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I am trying to solve the Budgeted Maximum Coverage Problem.

I have read and implemented the greedy and modified-greedy methods to solve it, as proposed by Khuller.

Both are approximation algorithms. The greedy provides a $1/2(1-1/e)$ approximation, and the modified greedy guarantees $1-1/e$.

I am trying to get better results than this using a genetic algorithm. However, I am not sure if that is at all possible.

My question is, can GA (or any metaheuristics) provide better results? Or is trying such a thing futile?

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Absolutely they can. The approximation algorithms give a formal guarantee that the solution won't be too bad and they quantify what this means whereas with a metaheuristic such as GA all bets are off. Really, the only guarantee you have with GA is that the solution is valid, but that's it.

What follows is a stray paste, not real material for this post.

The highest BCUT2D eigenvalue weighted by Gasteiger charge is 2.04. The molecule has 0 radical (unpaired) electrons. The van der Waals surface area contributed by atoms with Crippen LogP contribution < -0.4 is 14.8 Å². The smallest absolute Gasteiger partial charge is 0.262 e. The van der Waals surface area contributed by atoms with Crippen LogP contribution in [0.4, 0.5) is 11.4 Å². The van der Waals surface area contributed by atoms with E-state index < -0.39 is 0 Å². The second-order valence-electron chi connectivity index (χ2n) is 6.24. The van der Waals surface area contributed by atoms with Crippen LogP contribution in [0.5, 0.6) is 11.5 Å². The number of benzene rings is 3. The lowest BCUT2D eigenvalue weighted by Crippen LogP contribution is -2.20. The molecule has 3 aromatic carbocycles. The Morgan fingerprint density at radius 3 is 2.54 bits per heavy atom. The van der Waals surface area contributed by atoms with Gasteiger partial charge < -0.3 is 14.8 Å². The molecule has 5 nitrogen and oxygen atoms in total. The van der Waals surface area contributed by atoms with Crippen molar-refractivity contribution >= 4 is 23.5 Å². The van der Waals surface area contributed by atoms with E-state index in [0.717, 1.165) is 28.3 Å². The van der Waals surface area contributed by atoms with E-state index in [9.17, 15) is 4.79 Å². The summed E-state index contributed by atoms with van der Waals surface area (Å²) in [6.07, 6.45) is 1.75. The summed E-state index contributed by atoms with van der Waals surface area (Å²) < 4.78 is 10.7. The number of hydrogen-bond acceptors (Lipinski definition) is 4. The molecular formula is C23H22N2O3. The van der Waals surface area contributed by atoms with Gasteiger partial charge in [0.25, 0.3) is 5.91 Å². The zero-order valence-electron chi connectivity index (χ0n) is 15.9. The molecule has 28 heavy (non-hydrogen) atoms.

Your best bet is to just implement the GA and give it a try. Much will depend on the details and choices you make inside the method as well as on your instances and their structure.

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Assuming P≠NP, it is known that no polynomial time approximation algorithm can always give a $1-1/e + \epsilon$ approximation ratio, for any positive $\epsilon$.

However, this is a worst-case hardness result. In real life, instances are typically not worst-case, and therefore you can get better guarantees in practice. This holds not only for genetic algorithms, but also for more standard algorithms, including various greedy strategies, which might perform much better in practice than their worst-case approximation guarantees.

With current mathematical technology, the only way to truly assess an approximation heuristic is to try it out on real data.

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